2.Secondary osteoporosis accounts for less than 5% of cases. The risk of its development can be increased by various congenital diseases, deficiency or excess of hormones, insufficient intake of nutrients, chronic diseases, alcoholism, smoking, pregnancy, etc.

    Causes of osteoporosis

    • Genetic diseases
    • Renal hypercalciuria
    • Cystic fibrosis
    • Gaucher disease
    • Glycogenosis
    • Marfan Syndrome
    • Osteogenesis imperfecta
    • Hemochromatosis
    • Endocrine diseases
    • Hyperthyroidism
    • Diabetes mellitus
    • Cushing’s Syndrome
    • Adrenal insufficiency
    • Estrogen deficiency
    • Hyperparathyroidism
    • Hypogonadism
    • Inflammatory diseases
    • Rheumatoid arthritis
    • Systemic lupus erythematosus
    • Deficit States
    • Calcium deficiency
    • Magnesium deficiency
    • Protein deficiency
    • Vitamin D deficiency
    • Celiac disease
    • Malnutrition
    • Malabsorption (malabsorption of nutrients)
    • Hematological and tumor disorders
    • Hemochromatosis
    • Hemophilia
    • Leukemia
    • Sickle cell anemia
    • Bone cancer, bone metastases
    • Taking certain drugs (anticonvulsants, antipsychotic, antiretrovirals)
    • Other factors
    • Alcoholism
    • Smoking
    • Pregnancy, lactation
    • State of Immunodeficiency
    • Amyloidosis
    • Depression
    • Sedentary lifestyle
    • Multiple sclerosis
    • Chronic kidney and liver diseases

    Who is at risk?

    • Women.
    • People over 50 years old.
    • Persons with a hereditary predisposition to the development of the disease.
    • People of asthenic constitution.
    • Persons with low estrogen levels.
    • Women with late onset of menses, early onset of menopause; nulliparous.
    • Women with amenorrhea (absence of menstruation).
    • Pregnant, lactating women.
    • Suffering from diseases of the endocrine system.
    • Those who consume calcium, vitamin D in insufficient quantities.
    • Malnourished; patients with anorexia.
    • Alcoholics.
    • Smokers.
    • Leading a sedentary lifestyle.
    • Cancer patients.
    • Taking certain medications (anticonvulsants, systemic steroids, chemotherapy drugs, insulin).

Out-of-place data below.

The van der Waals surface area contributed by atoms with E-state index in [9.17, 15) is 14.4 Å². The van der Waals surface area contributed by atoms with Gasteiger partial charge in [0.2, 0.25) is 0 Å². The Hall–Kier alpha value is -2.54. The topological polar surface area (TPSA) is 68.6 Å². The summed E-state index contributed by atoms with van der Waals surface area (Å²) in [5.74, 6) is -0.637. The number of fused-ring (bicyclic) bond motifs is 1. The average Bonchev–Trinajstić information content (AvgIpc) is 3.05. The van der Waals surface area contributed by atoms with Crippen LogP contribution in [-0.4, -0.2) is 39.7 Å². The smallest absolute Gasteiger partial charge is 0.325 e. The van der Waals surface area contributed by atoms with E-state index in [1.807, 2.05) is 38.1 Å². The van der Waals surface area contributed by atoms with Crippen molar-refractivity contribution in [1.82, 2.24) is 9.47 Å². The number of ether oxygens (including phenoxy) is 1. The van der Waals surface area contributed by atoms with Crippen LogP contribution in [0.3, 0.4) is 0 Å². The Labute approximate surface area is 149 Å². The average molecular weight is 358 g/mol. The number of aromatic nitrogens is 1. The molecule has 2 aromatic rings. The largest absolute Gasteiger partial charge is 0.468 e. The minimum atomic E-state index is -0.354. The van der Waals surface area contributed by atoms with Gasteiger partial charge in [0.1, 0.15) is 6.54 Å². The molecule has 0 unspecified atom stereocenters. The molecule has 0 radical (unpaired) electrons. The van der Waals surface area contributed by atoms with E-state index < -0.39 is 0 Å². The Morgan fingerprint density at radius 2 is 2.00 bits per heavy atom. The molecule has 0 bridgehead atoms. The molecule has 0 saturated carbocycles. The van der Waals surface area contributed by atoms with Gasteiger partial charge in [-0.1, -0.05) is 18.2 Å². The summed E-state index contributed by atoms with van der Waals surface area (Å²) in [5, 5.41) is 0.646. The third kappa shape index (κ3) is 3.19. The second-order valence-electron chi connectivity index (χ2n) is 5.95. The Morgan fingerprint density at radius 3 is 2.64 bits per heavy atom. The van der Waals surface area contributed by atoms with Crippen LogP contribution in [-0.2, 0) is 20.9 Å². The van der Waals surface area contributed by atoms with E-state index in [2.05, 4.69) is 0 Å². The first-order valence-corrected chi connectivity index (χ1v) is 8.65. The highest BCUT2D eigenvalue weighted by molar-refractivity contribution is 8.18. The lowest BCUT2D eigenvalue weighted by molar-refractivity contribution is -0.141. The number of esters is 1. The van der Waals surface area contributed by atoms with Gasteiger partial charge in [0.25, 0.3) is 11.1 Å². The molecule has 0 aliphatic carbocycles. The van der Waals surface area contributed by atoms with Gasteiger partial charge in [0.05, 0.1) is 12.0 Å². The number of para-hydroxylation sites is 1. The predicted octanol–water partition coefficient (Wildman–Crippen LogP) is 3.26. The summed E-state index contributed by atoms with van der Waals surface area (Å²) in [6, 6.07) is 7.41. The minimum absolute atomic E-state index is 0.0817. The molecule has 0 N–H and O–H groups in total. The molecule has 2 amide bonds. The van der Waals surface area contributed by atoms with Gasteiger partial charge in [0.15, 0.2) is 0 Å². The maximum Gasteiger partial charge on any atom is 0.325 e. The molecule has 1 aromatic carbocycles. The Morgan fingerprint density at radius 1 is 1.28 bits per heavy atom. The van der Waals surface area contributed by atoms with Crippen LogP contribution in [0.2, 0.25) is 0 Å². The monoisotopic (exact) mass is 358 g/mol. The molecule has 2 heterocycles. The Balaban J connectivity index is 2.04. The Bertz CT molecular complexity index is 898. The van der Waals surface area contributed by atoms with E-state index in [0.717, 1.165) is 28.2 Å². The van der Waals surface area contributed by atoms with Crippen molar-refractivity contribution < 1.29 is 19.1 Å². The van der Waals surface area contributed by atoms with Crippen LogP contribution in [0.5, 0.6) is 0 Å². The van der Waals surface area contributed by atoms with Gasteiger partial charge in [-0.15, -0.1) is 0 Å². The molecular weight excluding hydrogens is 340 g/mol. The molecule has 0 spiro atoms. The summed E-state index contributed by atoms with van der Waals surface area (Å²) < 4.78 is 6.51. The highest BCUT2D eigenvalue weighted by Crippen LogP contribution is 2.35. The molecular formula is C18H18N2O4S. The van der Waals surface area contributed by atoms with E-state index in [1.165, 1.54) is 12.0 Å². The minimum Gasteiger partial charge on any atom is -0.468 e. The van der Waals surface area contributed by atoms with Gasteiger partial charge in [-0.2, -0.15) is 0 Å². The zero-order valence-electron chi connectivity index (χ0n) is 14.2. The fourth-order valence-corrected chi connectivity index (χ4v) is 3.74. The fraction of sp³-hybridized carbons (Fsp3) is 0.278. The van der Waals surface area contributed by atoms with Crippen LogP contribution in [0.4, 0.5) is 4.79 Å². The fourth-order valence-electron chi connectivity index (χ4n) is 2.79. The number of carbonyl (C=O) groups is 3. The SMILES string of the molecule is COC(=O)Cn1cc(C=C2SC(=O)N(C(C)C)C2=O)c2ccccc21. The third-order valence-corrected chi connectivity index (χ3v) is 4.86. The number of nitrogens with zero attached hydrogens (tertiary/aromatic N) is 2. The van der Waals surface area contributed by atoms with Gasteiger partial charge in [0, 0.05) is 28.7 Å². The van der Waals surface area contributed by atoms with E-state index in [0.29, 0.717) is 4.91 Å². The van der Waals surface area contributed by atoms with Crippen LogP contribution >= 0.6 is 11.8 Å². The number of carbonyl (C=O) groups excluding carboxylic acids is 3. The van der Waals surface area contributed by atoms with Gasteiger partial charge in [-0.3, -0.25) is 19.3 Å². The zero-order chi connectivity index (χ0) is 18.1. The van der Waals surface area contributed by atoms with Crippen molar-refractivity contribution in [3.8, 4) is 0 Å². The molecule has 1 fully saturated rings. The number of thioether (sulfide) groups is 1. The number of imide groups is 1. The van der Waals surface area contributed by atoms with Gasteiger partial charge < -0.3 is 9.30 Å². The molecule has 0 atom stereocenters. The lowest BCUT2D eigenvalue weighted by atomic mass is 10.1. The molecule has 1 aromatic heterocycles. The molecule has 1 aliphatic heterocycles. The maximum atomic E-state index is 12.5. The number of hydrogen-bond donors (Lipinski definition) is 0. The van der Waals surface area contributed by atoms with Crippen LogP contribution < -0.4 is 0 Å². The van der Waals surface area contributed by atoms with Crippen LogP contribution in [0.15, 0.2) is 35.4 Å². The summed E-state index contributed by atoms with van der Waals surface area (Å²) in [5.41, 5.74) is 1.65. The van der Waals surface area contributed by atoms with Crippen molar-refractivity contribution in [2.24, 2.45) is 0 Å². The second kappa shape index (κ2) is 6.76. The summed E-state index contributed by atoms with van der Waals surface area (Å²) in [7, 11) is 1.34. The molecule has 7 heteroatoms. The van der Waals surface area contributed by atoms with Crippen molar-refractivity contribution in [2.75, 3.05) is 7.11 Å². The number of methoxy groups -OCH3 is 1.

• Depression sufferers.

    Diagnostics

    Osteoporosis can be suspected in any adult who has suffered a fracture with minimal trauma.It is often detected by chance during an X-ray examination, prescribed for another reason. The most reliable method for diagnosing osteoporosis is the determination of bone mineral density.

    Laboratory tests (carried out to determine the causes of osteoporosis)

    • Complete blood count. The level of hemoglobin and red blood cells may be reduced, which indicates the development of anemia. Examination of a blood smear under a microscope reveals a change in the shape of red blood cells, characteristic of sickle cell anemia.
    • Erythrocyte sedimentation rate (ESR). Its significant increase is a sign of multiple myeloma.
    • Serum calcium. An increase in calcium levels may indicate the presence of a malignant tumor or an increased activity of the parathyroid glands. Decreased calcium levels are characteristic of type II osteoporosis.
    • Calcium in daily urine. This test detects congenital renal hypercalciuria, a condition associated with impaired renal excretion of calcium.
    • Alkaline phosphatase is an enzyme found in large quantities in the liver, bones and intestines.
    • Magnesium in serum. It is essential for normal calcium metabolism. Decreased magnesium levels can affect the body’s absorption of calcium.
    • Vitamin D.
    • Thyroid stimulating hormone (TSH). A change in its level may indicate a malfunction of the thyroid gland.
    • Parathyroid hormone. The normal concentration of this hormone makes it possible to exclude the pathology of the parathyroid glands as the cause of the development of osteoporosis.
    • Serum iron and ferritin. A significant decrease in the level of these indicators may indicate a malabsorption of nutrients in the intestine.
    • Testosterone and Free Testosterone. Their deficiency can also lead to the development of osteoporosis.